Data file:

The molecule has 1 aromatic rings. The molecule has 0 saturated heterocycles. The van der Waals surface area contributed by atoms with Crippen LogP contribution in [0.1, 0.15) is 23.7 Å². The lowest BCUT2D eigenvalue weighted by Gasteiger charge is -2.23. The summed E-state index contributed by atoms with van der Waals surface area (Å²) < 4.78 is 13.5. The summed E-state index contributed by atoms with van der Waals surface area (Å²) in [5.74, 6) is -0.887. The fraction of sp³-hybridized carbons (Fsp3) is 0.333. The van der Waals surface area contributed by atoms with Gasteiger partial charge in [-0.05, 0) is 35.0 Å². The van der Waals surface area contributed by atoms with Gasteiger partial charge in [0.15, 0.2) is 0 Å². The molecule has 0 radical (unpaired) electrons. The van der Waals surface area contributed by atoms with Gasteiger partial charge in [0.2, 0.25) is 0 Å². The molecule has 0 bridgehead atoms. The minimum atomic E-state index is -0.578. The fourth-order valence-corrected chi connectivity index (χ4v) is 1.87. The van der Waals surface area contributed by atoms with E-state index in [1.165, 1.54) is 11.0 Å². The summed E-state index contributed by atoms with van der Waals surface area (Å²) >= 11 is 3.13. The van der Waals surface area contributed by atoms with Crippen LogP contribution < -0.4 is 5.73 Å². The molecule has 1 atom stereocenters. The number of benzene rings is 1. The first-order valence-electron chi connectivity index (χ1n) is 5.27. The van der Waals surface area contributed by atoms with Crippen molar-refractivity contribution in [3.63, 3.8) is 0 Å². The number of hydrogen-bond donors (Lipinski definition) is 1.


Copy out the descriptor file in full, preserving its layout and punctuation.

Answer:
The molecule has 1 aromatic rings. The molecule has 0 saturated heterocycles. The van der Waals surface area contributed by atoms with Crippen LogP contribution in [0.1, 0.15) is 23.7 Å². The lowest BCUT2D eigenvalue weighted by Gasteiger charge is -2.23. The summed E-state index contributed by atoms with van der Waals surface area (Å²) < 4.78 is 13.5. The summed E-state index contributed by atoms with van der Waals surface area (Å²) in [5.74, 6) is -0.887. The fraction of sp³-hybridized carbons (Fsp3) is 0.333. The van der Waals surface area contributed by atoms with Gasteiger partial charge in [-0.05, 0) is 35.0 Å². The van der Waals surface area contributed by atoms with Gasteiger partial charge in [0.15, 0.2) is 0 Å². The molecule has 0 radical (unpaired) electrons. The van der Waals surface area contributed by atoms with Gasteiger partial charge in [0.2, 0.25) is 0 Å². The molecule has 0 bridgehead atoms. The minimum atomic E-state index is -0.578. The fourth-order valence-corrected chi connectivity index (χ4v) is 1.87. The van der Waals surface area contributed by atoms with E-state index in [1.165, 1.54) is 11.0 Å². The summed E-state index contributed by atoms with van der Waals surface area (Å²) >= 11 is 3.13. The van der Waals surface area contributed by atoms with Crippen LogP contribution < -0.4 is 5.73 Å². The molecule has 1 atom stereocenters. The number of benzene rings is 1. The first-order valence-electron chi connectivity index (χ1n) is 5.27. The van der Waals surface area contributed by atoms with Crippen molar-refractivity contribution in [3.63, 3.8) is 0 Å². The number of hydrogen-bond donors (Lipinski definition) is 1.